It’s not easy being an introvert. You’re subject to all the same obstacles and struggles as anyone, including trouble at home, difficulty concentrating, and just plain hating school -- but on top of all those everyday concerns you have a layer that makes school’s casual socialization much more difficult. Speaking up in class, participating in group work, answering questions on the board, all these things (and more) can be a source of stress, anxiety and, even reduced grades. So how can we help these struggling students?
Shyness isn’t the same as introversion
Understanding the mechanism is a good start. In general, shyness is where a person is afraid to speak up, where the act of public speaking can easily generate embarrassment and even shame. It is frequently associated with a lack of confidence, even self-esteem. Introversion, however, is more of a personality alignment, in which someone is just happier with their own company and a generally lower appetite for social interaction. Introverts can also be shy, but they are still different things.
Try shrinking the audience
If a teacher is aware of shy/introverted students in the class, a useful technique is to slow down the process of public speaking. Instead of simply pointing to someone and ordering them to stand up and start speaking, take a pause and ask the students to think about their answer. This will give the more withdrawn students a chance to calm down and collect their thoughts. Furthermore, adding a partnering step can also be a big help. Have students try giving an answer to a fellow student before giving it to the whole class. That act of speaking to just one person, hopefully a friendly person at that, can really take the edge off and make it easier to address the class.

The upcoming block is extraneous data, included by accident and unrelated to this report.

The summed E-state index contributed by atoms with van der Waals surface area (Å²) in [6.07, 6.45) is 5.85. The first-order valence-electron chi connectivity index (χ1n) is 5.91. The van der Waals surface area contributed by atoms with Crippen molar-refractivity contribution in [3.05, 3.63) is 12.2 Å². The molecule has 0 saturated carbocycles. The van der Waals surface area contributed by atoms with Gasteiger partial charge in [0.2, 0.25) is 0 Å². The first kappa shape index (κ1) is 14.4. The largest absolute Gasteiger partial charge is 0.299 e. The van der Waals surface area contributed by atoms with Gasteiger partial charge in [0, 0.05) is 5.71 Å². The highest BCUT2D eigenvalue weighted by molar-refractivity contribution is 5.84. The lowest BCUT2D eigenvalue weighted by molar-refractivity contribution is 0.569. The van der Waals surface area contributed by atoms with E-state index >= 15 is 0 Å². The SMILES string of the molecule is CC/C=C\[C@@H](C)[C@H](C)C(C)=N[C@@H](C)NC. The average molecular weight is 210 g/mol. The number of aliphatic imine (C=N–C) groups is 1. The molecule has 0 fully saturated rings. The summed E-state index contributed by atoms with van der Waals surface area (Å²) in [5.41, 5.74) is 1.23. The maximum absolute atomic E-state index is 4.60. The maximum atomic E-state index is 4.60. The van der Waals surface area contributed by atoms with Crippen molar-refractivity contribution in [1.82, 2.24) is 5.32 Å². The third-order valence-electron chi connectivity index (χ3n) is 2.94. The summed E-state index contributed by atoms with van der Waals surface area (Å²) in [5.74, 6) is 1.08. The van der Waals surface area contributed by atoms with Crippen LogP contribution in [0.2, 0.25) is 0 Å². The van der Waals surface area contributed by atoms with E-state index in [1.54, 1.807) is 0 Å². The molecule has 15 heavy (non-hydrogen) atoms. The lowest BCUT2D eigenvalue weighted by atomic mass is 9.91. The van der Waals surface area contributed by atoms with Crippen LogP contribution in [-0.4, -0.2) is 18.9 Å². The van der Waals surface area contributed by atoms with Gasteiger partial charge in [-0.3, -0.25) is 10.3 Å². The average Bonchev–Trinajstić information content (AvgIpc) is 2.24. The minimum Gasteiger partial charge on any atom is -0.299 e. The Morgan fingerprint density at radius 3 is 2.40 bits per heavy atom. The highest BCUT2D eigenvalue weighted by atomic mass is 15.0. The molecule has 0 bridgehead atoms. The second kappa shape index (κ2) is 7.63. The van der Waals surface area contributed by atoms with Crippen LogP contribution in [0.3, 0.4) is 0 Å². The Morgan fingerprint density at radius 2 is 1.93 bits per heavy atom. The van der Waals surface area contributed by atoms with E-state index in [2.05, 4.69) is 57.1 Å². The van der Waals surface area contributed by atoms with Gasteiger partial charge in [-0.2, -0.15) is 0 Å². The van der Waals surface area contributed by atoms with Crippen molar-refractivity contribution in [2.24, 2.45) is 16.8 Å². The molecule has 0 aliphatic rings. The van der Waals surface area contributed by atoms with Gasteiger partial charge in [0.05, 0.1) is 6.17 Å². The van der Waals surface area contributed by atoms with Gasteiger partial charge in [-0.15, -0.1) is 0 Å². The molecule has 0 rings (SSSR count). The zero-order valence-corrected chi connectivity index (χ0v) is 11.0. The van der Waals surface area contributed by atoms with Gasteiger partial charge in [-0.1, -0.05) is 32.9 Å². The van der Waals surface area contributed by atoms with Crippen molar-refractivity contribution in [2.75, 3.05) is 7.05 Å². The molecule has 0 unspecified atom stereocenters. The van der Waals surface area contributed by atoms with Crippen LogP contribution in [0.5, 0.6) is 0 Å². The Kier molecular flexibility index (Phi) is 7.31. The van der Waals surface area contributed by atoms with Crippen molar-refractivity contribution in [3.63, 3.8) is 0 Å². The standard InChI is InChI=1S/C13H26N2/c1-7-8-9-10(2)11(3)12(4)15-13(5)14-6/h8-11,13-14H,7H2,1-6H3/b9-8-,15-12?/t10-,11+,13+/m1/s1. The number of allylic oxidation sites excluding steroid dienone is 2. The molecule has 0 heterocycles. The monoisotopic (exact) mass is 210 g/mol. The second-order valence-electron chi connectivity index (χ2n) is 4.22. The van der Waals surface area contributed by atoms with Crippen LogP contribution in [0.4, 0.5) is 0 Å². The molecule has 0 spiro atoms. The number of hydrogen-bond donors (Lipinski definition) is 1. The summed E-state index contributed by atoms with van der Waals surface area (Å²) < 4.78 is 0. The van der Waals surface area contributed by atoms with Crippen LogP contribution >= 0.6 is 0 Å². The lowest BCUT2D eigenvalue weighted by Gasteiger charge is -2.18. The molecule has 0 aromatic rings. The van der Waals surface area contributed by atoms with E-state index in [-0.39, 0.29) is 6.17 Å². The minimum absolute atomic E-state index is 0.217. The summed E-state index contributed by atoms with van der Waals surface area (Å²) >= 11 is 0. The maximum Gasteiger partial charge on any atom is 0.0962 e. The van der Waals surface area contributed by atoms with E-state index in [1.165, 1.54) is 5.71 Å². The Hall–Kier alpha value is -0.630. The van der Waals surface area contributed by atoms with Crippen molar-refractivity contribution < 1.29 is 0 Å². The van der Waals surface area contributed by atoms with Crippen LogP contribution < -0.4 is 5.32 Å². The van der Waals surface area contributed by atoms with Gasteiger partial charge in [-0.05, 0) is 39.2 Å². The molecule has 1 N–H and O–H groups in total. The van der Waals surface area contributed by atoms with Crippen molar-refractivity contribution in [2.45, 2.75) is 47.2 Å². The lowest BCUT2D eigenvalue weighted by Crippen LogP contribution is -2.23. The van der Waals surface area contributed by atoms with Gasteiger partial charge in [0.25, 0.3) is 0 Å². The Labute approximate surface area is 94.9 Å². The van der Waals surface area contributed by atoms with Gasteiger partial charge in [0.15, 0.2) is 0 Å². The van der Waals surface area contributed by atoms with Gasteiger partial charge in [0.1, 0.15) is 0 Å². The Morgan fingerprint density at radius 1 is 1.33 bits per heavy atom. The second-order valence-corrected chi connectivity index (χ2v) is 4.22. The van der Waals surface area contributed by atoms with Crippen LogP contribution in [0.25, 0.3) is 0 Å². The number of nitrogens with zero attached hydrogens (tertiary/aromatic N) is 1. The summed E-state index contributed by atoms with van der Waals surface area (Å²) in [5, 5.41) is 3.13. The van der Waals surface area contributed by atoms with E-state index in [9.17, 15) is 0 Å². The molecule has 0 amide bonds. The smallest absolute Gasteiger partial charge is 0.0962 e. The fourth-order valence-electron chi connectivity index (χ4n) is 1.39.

Employ social media
This is one scenario in which social media can be a huge benefit in the classroom. Even the shyest of student is likely to have a much easier time communicating through text-based chatting or posting to platforms like Facebook or Moodle.
Be careful about comfort zones
Some teachers and parents may feel the goal should be to reverse their student’s shyness/introversion by forcing them out of their comfort zone with required recitations or speeches. However, this approach can be extremely dangerous, and indeed can cause real trauma.
Instead, be gentle and gradual. As mentioned above, addressing individuals or small groups can be a great way to expand a student’s comfort zone, so that over time they’ll be better equipped to grow their audience. It is true that being able to speak to large numbers of people can be a valuable life skill, but acquiring that skill has to be a gentle process. The mere thought of standing on a stage and addressing a crowd can truly be a terrifying prospect for some people.
Above all else, it has to be emphasized at all times that shyness and introversion don’t in any way lower the value of a human being. Ensuring that every young person accepts that truth is critical to advancing in life.